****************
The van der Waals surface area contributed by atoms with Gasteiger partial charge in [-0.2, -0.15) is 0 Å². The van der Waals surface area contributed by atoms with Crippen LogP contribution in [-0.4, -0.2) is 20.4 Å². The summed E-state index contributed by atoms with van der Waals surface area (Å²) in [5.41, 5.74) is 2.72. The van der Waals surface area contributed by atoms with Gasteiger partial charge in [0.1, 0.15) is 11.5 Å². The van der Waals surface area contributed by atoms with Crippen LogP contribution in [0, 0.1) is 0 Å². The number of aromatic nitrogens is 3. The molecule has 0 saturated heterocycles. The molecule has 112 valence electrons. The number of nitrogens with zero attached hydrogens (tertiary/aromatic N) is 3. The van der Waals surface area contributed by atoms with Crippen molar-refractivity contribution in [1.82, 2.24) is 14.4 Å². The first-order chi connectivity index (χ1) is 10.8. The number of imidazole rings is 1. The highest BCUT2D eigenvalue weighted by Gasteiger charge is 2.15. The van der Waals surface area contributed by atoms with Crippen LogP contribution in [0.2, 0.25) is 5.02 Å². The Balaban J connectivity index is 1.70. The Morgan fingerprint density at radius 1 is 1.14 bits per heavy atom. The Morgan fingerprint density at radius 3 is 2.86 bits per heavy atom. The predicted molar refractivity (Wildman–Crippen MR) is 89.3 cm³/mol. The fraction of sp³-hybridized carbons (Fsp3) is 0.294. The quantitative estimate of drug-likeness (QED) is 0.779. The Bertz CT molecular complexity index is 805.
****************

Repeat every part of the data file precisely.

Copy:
The van der Waals surface area contributed by atoms with Gasteiger partial charge in [-0.2, -0.15) is 0 Å². The van der Waals surface area contributed by atoms with Crippen LogP contribution in [-0.4, -0.2) is 20.4 Å². The summed E-state index contributed by atoms with van der Waals surface area (Å²) in [5.41, 5.74) is 2.72. The van der Waals surface area contributed by atoms with Gasteiger partial charge in [0.1, 0.15) is 11.5 Å². The van der Waals surface area contributed by atoms with Crippen LogP contribution in [0, 0.1) is 0 Å². The number of aromatic nitrogens is 3. The molecule has 0 saturated heterocycles. The molecule has 112 valence electrons. The number of nitrogens with zero attached hydrogens (tertiary/aromatic N) is 3. The van der Waals surface area contributed by atoms with Crippen molar-refractivity contribution in [1.82, 2.24) is 14.4 Å². The first-order chi connectivity index (χ1) is 10.8. The number of imidazole rings is 1. The highest BCUT2D eigenvalue weighted by Gasteiger charge is 2.15. The van der Waals surface area contributed by atoms with Crippen LogP contribution in [0.2, 0.25) is 5.02 Å². The Balaban J connectivity index is 1.70. The Morgan fingerprint density at radius 1 is 1.14 bits per heavy atom. The Morgan fingerprint density at radius 3 is 2.86 bits per heavy atom. The predicted molar refractivity (Wildman–Crippen MR) is 89.3 cm³/mol. The fraction of sp³-hybridized carbons (Fsp3) is 0.294. The quantitative estimate of drug-likeness (QED) is 0.779. The Bertz CT molecular complexity index is 805.